By Ed Bruske
aka The Slow Cook
Our food appreciation classes continue on their world culinary tour, landing this week in Northern Europe and specifically Poland. And what would dinner in Poland be without kielbasa--Polish for sausage.
Making sausage is one sure way to get kids' attention. In short, it's a blast, from cutting and grinding the meat, to adding herbs and spices, squishing everything between your fingers and finally stuffing the mix into hog casings.
There's a hygiene lesson here, of course. We teach the kids to wash their hands frequently when handling raw meat and not to touch anything else--like tabletops, tools, door handles--before washing to avoid cross-contamination.
Normally we don't use electric gadgets in our classes. I like the kids to do everything by hand, like cooks would have done in the old days. They get a better sense of their ingredients and the process that way. But I do not own a manual meat grinder, so in this case we used my electric grinder/stuffer. As you might imagine, the kids were fighting for their chance to push the meat through the grinder every step of the way.
Traditional kielbasa are normally cold-smoked, but that wouldn't work for our classes. So we'll just make do with fresh kielbasa, which are also delicious, especially when you've just made them yourself with the finest quality pork and seasonings.
I've adjusted this recipe to call for two pounds of meat--plenty for the average family. In fact, you might want to freeze some for future use. The original formula called for a certain amount of fat back. But fat back--literally, fat from the back of the pig--is getting more and more difficult to find. So I simply look for a fatty piece of pork shoulder (aka pork butt). You want plenty of fat in your sausage or it will taste dry.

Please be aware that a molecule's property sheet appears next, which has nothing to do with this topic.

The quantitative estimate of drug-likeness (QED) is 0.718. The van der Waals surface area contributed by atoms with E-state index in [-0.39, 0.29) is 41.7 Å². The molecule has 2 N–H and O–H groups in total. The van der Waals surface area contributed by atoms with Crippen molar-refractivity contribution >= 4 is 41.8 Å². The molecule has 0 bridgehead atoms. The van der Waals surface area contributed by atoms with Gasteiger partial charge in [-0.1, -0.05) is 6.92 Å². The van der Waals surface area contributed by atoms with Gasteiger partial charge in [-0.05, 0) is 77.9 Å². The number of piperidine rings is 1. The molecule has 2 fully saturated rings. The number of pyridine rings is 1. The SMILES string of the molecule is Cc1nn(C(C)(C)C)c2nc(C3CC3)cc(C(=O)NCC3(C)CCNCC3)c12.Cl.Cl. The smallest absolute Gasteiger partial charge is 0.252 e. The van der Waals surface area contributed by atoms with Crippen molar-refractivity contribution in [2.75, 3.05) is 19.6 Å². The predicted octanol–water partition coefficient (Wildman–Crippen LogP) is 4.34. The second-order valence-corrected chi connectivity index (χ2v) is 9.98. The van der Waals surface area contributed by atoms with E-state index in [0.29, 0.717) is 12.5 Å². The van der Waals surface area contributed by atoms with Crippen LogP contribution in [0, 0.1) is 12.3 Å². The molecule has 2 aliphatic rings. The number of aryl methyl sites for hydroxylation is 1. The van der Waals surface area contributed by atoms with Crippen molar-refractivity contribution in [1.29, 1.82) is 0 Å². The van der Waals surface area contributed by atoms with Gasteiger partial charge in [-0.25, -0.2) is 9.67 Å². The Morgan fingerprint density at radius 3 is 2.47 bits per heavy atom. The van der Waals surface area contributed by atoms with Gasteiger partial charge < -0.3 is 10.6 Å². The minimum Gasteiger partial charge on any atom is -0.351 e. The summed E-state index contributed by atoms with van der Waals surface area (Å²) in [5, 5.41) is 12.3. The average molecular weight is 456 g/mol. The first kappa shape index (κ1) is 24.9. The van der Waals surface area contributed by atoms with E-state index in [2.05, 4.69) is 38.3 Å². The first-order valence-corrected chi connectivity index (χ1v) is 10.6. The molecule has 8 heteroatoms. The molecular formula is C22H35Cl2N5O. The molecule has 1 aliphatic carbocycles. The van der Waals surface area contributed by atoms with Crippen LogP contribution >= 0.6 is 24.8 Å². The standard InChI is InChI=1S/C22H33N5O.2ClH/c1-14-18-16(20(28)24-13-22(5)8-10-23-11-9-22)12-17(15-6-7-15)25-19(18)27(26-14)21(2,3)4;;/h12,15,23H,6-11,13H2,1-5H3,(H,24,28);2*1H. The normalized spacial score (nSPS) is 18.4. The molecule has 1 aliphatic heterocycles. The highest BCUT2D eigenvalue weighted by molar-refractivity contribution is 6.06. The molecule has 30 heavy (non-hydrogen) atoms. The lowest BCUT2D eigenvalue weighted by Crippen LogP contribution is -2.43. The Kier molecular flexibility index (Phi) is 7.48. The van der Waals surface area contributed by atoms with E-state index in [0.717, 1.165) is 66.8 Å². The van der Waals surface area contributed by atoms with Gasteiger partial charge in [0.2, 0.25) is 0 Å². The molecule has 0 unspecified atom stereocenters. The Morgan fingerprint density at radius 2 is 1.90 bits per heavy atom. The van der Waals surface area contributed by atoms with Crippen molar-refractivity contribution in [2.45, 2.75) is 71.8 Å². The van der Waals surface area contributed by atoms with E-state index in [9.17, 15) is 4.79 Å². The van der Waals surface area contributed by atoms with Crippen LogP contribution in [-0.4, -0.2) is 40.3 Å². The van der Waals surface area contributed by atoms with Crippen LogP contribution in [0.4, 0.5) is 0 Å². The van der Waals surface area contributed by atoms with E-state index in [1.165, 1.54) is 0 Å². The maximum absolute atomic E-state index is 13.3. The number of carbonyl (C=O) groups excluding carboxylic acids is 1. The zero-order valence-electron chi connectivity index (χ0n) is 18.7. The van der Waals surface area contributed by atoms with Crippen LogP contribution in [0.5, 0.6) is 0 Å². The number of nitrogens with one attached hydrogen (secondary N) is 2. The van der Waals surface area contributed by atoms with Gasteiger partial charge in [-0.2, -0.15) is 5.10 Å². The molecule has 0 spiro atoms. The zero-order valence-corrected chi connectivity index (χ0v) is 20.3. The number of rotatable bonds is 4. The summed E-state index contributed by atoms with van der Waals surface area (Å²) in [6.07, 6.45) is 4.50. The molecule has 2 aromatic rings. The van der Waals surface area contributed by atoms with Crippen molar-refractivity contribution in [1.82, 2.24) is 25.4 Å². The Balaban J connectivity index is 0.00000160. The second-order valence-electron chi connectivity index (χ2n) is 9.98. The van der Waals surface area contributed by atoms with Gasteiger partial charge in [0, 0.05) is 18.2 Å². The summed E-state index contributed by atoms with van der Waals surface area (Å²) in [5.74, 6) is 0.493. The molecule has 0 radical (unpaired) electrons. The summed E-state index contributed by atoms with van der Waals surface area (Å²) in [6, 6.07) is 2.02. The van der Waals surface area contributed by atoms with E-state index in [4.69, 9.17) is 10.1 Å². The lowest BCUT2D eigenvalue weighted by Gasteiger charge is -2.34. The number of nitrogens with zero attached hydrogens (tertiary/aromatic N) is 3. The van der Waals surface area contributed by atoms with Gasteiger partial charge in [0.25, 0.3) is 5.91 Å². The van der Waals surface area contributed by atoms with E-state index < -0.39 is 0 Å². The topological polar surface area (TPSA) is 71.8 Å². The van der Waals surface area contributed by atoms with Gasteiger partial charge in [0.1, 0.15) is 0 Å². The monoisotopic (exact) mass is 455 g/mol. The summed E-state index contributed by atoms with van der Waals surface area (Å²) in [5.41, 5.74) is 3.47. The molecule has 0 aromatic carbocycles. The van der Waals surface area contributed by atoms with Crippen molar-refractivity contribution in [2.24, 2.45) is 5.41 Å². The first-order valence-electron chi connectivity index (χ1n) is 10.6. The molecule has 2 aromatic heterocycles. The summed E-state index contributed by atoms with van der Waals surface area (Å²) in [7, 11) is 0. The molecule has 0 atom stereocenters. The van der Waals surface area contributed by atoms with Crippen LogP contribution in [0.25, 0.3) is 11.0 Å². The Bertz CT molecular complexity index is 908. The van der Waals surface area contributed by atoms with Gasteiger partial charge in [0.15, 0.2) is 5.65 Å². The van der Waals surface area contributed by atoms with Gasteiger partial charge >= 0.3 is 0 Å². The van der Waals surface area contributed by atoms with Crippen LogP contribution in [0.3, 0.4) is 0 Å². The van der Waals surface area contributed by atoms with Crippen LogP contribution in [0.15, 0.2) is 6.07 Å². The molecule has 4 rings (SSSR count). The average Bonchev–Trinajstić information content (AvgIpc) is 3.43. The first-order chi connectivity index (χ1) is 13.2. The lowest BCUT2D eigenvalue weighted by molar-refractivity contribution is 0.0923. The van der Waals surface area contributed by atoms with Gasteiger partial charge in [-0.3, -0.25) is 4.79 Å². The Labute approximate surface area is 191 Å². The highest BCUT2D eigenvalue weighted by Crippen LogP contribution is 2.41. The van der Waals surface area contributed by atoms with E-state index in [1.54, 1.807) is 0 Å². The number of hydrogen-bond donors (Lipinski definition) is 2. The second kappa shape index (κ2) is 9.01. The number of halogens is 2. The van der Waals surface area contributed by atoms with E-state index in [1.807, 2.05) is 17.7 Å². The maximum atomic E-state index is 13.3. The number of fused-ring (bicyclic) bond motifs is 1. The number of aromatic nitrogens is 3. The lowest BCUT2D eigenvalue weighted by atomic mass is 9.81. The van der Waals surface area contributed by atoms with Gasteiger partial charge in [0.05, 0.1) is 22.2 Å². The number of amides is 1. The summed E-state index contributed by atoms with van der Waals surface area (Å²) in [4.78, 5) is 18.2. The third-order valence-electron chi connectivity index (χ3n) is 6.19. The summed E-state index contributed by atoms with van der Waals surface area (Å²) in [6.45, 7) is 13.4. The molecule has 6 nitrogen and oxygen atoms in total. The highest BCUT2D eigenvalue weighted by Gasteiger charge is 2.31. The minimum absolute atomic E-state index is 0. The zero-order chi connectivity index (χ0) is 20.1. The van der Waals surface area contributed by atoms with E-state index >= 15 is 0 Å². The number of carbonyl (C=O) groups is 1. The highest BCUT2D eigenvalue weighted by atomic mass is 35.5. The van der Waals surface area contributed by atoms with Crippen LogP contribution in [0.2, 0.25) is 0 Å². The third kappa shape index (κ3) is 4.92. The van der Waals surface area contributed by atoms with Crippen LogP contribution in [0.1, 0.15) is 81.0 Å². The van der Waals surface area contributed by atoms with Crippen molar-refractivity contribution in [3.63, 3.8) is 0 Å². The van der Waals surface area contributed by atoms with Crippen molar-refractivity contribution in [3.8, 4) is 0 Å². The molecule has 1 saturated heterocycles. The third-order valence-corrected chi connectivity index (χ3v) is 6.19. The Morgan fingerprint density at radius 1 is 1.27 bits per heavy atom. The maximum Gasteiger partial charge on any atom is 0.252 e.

Also, when making sausage, you want to keep your cutting blades and meat well chilled whenever they are not in use. Things can get sloppy as the fat warms.
First, slice two pounds of fatty pork shoulder--the best you can find--into 1-inch dice (or a little larger). Run the meat through your grinder and into a mixing bowl using the largest cutting die you have. Then add 1/3 cup cold, 1 1/3 tablespoons finely chopped garlic, 2/3 tablespoon kosher salt, 1 1/3 teaspoons dried marjoram, 1 1/3 teaspoons ground black pepper, 2/3 teaspoon dried mustard, 1/3 teaspoon ground coriander. Mix well (this is where the kids got to squish everything together with their hands.)
Run the mix through the grinder two more times using successively smaller die, or until the mix is rather finely ground to your taste. At this point, you can taste for seasoning by frying some of your mix in a skillet. If necessary, adjust the seasoning, then stuff the mix into hog casings, twisting into individual links about five inches long. (Hog casings can be purchased online, or often from your neighborhood butcher. We got our at the Eastern Market on Capitol Hill, where a couple of old-fashioned butchers sell all sorts of pork products.)
Stuffing sausages works best with two people, one to push the meat through the stuffer and the other to handle the links. Try to pack the meat so there are no air pockets, but these are almost unavoidable. When you've finished stuffing, prick the sausages all over with a needle or poultry skewer (there is a special tool made for this). Doing this give the air a chance to escape and helps prevent the sausages from bursting open when you cook them.
We're saving ours for the parents night dinner in May. Stay tuned!